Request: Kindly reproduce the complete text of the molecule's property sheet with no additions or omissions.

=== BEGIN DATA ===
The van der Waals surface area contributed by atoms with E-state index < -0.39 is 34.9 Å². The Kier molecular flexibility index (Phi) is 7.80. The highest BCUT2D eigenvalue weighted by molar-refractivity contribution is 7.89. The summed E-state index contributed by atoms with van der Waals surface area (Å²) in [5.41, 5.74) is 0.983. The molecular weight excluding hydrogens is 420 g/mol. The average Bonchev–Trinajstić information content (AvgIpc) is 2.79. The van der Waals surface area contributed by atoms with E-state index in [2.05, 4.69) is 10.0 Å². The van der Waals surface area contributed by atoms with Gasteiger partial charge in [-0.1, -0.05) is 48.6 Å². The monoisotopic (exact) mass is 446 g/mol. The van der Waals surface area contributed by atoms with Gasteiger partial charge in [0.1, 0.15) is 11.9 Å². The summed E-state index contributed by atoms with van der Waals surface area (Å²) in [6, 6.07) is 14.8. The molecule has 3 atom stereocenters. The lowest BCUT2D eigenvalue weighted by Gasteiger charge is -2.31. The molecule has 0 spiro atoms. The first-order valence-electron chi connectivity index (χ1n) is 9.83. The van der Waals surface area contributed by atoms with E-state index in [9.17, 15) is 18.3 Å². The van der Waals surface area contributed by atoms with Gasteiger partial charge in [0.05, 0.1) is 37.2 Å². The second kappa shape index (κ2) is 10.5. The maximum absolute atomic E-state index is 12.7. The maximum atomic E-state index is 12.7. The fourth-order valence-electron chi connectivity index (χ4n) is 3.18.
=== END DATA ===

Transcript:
The van der Waals surface area contributed by atoms with E-state index < -0.39 is 34.9 Å². The Kier molecular flexibility index (Phi) is 7.80. The highest BCUT2D eigenvalue weighted by molar-refractivity contribution is 7.89. The summed E-state index contributed by atoms with van der Waals surface area (Å²) in [5.41, 5.74) is 0.983. The molecular weight excluding hydrogens is 420 g/mol. The average Bonchev–Trinajstić information content (AvgIpc) is 2.79. The van der Waals surface area contributed by atoms with E-state index in [2.05, 4.69) is 10.0 Å². The van der Waals surface area contributed by atoms with Gasteiger partial charge in [-0.1, -0.05) is 48.6 Å². The monoisotopic (exact) mass is 446 g/mol. The van der Waals surface area contributed by atoms with Gasteiger partial charge in [0.1, 0.15) is 11.9 Å². The summed E-state index contributed by atoms with van der Waals surface area (Å²) in [6, 6.07) is 14.8. The molecule has 3 atom stereocenters. The lowest BCUT2D eigenvalue weighted by Gasteiger charge is -2.31. The molecule has 0 spiro atoms. The first-order valence-electron chi connectivity index (χ1n) is 9.83. The van der Waals surface area contributed by atoms with E-state index in [9.17, 15) is 18.3 Å². The van der Waals surface area contributed by atoms with Gasteiger partial charge in [0.05, 0.1) is 37.2 Å². The second kappa shape index (κ2) is 10.5. The maximum absolute atomic E-state index is 12.7. The maximum atomic E-state index is 12.7. The fourth-order valence-electron chi connectivity index (χ4n) is 3.18.